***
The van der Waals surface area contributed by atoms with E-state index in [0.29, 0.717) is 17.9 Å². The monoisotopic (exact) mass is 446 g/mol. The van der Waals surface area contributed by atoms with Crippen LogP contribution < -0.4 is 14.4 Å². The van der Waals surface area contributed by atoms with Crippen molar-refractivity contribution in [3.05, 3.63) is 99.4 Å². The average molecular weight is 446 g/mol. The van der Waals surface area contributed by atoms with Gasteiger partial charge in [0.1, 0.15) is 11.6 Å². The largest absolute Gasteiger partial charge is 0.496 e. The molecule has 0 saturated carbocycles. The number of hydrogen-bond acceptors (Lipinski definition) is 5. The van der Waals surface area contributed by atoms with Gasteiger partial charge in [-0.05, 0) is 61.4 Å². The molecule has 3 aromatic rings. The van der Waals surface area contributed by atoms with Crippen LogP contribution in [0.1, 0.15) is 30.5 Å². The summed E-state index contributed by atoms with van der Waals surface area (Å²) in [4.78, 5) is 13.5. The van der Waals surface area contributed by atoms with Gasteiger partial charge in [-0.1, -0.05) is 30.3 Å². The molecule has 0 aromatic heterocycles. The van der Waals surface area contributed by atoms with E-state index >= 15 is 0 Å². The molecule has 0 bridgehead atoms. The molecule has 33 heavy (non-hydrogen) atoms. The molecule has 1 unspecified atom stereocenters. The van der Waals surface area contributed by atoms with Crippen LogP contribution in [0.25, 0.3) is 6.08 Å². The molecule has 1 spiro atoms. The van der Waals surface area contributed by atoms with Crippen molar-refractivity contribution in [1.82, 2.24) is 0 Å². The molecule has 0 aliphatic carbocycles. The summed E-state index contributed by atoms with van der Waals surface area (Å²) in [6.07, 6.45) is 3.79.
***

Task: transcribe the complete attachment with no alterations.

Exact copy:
The van der Waals surface area contributed by atoms with E-state index in [0.29, 0.717) is 17.9 Å². The monoisotopic (exact) mass is 446 g/mol. The van der Waals surface area contributed by atoms with Crippen LogP contribution < -0.4 is 14.4 Å². The van der Waals surface area contributed by atoms with Crippen molar-refractivity contribution in [3.05, 3.63) is 99.4 Å². The average molecular weight is 446 g/mol. The van der Waals surface area contributed by atoms with Gasteiger partial charge in [0.1, 0.15) is 11.6 Å². The largest absolute Gasteiger partial charge is 0.496 e. The molecule has 0 saturated carbocycles. The number of hydrogen-bond acceptors (Lipinski definition) is 5. The van der Waals surface area contributed by atoms with Gasteiger partial charge in [-0.05, 0) is 61.4 Å². The molecule has 3 aromatic rings. The van der Waals surface area contributed by atoms with Crippen LogP contribution in [0.1, 0.15) is 30.5 Å². The summed E-state index contributed by atoms with van der Waals surface area (Å²) in [4.78, 5) is 13.5. The van der Waals surface area contributed by atoms with Gasteiger partial charge in [-0.1, -0.05) is 30.3 Å². The molecule has 0 aromatic heterocycles. The van der Waals surface area contributed by atoms with E-state index >= 15 is 0 Å². The molecule has 0 bridgehead atoms. The molecule has 33 heavy (non-hydrogen) atoms. The molecule has 1 unspecified atom stereocenters. The van der Waals surface area contributed by atoms with Crippen LogP contribution in [0.25, 0.3) is 6.08 Å². The molecule has 1 spiro atoms. The van der Waals surface area contributed by atoms with Crippen molar-refractivity contribution in [1.82, 2.24) is 0 Å². The molecule has 0 aliphatic carbocycles. The summed E-state index contributed by atoms with van der Waals surface area (Å²) in [6.07, 6.45) is 3.79.